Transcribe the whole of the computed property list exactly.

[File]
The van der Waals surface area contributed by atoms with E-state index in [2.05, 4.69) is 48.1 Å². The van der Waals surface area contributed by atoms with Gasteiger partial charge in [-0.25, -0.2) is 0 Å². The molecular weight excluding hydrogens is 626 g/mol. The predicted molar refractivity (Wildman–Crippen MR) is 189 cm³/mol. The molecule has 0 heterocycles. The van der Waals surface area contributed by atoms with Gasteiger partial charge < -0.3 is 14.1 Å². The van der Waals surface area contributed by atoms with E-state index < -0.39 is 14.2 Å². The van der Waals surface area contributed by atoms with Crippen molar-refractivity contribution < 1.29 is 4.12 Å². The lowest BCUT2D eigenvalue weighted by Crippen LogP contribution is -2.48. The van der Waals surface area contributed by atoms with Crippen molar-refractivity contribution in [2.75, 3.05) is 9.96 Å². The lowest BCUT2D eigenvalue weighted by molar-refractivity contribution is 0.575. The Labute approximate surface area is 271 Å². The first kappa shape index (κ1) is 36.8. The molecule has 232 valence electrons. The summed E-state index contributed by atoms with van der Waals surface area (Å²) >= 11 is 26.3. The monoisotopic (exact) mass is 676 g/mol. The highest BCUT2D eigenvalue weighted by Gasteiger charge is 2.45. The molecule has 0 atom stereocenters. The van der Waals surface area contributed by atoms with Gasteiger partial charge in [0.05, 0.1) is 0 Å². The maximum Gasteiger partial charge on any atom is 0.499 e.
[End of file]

The van der Waals surface area contributed by atoms with E-state index in [2.05, 4.69) is 48.1 Å². The van der Waals surface area contributed by atoms with Gasteiger partial charge in [-0.25, -0.2) is 0 Å². The molecular weight excluding hydrogens is 626 g/mol. The predicted molar refractivity (Wildman–Crippen MR) is 189 cm³/mol. The molecule has 0 heterocycles. The van der Waals surface area contributed by atoms with Gasteiger partial charge < -0.3 is 14.1 Å². The van der Waals surface area contributed by atoms with E-state index < -0.39 is 14.2 Å². The van der Waals surface area contributed by atoms with Crippen molar-refractivity contribution < 1.29 is 4.12 Å². The lowest BCUT2D eigenvalue weighted by Crippen LogP contribution is -2.48. The van der Waals surface area contributed by atoms with Crippen molar-refractivity contribution in [2.75, 3.05) is 9.96 Å². The lowest BCUT2D eigenvalue weighted by molar-refractivity contribution is 0.575. The Labute approximate surface area is 271 Å². The first kappa shape index (κ1) is 36.8. The molecule has 232 valence electrons. The summed E-state index contributed by atoms with van der Waals surface area (Å²) >= 11 is 26.3. The monoisotopic (exact) mass is 676 g/mol. The highest BCUT2D eigenvalue weighted by Gasteiger charge is 2.45. The molecule has 0 atom stereocenters. The van der Waals surface area contributed by atoms with Gasteiger partial charge in [0.05, 0.1) is 0 Å². The maximum Gasteiger partial charge on any atom is 0.499 e.